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  1. GSP For the rest of the forecast period, all eyes and interests remain on the potential for snow across the area Thursday and Thursday night. The general consensus of the latest model guidance continues to place the recently passed cold front well south of the area, with cyclogenesis progged to develop somewhere along this feature just off the Carolina/GA coast. However, in regards to available moisture and supportive upper dynamics, guidance just isn`t in agreement. This has been a trend for the past few days, with models coming in wetter one run, then drier the next. With this latest run, the 00Z ECMWF comes in slightly drier than before. With that said, collaborating with neighbors, have kept with the bulk of the moisture coming in Thursday afternoon into Thursday night (at or less than a quarter of an inch QPF), as colder temperatures infiltrate in. However, per latest guidance and fcst soundings, anticipate precipitation to begin as early as Thursday morning across the southern mountains, where a rain, snow, rain/snow mix is expected at the onset of precip. As the precipitation expands northeastward into the area, areas along and south of the I-85 corridor look to remain warm enough for all rain through the afternoon and evening hours, as max temperatures climb into the lower 40s. While areas over the NW Piedmont could see a few snowflakes mixed in. A transition to a rain/snow mix is expected into Thursday night as any lingering precipitation tapers off and temperatures drop. Given the warmer temperatures during the day, do not anticipate any travel concerns at this time across the Upstate and NW Piedmont. As for the mountains, max temperatures on Thursday will struggle to warm as much as the Upstate and NW Piedmont, with many areas progged to remain around freezing. Thus, snow accumulations will be possible, mainly a dusting to below an inch in some locations, with up to 2 inches possible across the higher elevations. With this said, any slight changes in the coming model runs will easily change the outcome of this event. Thus, best to keep close attention as we draw closer in time. .
  2. While the pattern is not optimal, I must point out that areas of NE GA got 7 inches and parts of SC 3+ in one of the most hostile patterns on 2.8.20. .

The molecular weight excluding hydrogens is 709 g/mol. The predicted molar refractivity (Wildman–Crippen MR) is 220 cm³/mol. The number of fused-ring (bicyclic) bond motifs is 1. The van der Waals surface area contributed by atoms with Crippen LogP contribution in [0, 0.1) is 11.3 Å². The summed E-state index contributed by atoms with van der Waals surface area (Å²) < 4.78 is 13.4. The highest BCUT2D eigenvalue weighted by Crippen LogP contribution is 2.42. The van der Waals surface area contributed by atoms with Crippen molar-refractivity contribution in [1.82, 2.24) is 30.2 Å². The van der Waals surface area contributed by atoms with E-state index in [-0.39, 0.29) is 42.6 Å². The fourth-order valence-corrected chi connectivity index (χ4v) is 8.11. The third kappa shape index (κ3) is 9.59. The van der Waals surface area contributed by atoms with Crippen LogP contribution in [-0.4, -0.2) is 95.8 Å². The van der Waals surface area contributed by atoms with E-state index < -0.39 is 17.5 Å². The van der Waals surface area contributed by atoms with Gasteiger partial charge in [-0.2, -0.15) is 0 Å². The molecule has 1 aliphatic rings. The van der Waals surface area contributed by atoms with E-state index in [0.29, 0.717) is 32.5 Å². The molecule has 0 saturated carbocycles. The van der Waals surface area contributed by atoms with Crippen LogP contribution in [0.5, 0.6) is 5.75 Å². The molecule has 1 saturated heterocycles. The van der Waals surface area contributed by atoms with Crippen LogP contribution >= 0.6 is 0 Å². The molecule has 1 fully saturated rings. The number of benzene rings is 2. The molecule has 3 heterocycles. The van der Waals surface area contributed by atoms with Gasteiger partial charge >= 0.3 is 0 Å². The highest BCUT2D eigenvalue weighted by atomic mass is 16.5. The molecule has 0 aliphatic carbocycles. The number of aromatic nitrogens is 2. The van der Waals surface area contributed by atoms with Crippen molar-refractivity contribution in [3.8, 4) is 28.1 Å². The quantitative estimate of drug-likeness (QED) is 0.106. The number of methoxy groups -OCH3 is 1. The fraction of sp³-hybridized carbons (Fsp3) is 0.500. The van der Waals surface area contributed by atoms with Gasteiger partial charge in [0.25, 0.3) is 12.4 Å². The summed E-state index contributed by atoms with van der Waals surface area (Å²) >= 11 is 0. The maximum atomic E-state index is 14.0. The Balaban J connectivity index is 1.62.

3. Discussion from GSP .LONG TERM /WEDNESDAY NIGHT THROUGH SATURDAY/... As of 315 am Sunday: The medium range will begin with chilly/drying high pressure building south through the forecast in the wake of the increasingly E/W oriented frontal zone. Global guidance suggests we are by no means out of the woods regarding the potential for resurgent moisture into the cool air mass in the Wed night/Thu time frame, as the 00Z GFS now redevelops precip (albeit primarily a very cold rain) across roughly the southern half of the area Thu morning. While the ECMWF remains considerably drier than the GFS, it nevertheless is trending in a wetter direction, with qpf response now depicted into the southern half of the forecast area Thu morning. Needless to say, small pops are retained in the forecast through the day Thursday, with mainly a mountain snow/Piedmont rain forecast, although the chance of wintry weather developing east of the mtns is certainly there if post-frontal precip does indeed develop. The remainder of the medium range looks dry and colder than normal. .
  4. We know the faults of the GFS but it’s shown this storm signal for this date multiple times. Can we finally score? .
  5. Agree. I just wanted to point out how both the GFS and Euro ENS match closely for 28th/29th storm threat. Yes, over 300 hours so it’s just eye candy. .
  6. .LONG TERM /WEDNESDAY THROUGH SATURDAY/... As of 230 AM EST Sunday: Upper level heights begin to rise as a ridge axis develops west of the fcst area Wed. A stg subs zone will encompass the region beginning Wed afternoon...which will allow a 1028 mb sfc high to transit the se/rn states into Fri. This setup will return clearing skies and cooler max/min temps...altho near or just below normal levels each day. By Fri night...a developing h5 trof will dig across the ern CONUS which will be a weather maker for the FA into the weekend. Much uncertainty exists during this time frame as the GFS and ECMWF models are at odds with the details of the trof config. The GFS is developing a closed low within the trof and diving it across GA/SC and off the Atl coast thru Sat...while the ECMWF keeps a faster non/closed trof axis crossing the area with limited coastal sfc low development. The GFS scenario would bring a decent amt of wintry precip to the FA as colder air would have more time to be advected south as the low deepens off the coast. The latest ECMWF on the other hand keeps the better moisture axis over the ern zones with a limited freezing sfc-layer potential. Its interesting that the 00z ECMWF has trended more inline with the colder and moister GFS soln...however this system will be monitored over the upcoming week and much can change with the sensible weather fcst. So for now...have a low-end chance sn or -ra/sn mix over the northern zones Fri night with limited/nil snow accums. .
  7. Could you just as easily say the very inconsistent Gfs is the stupid one? FV3 and Euro haven’t changed H5 every run like GFS and have shown a storm for much of the board the past 2 days. .
  8. “Light wintry precipitation across the midlands” vs “rain in the piedmont”. Lots of time for GSP to watch models. Just feels good having a potential board wide storm to track. Upstate counties south of 85 have basically faired the same way of Columbia, lately. .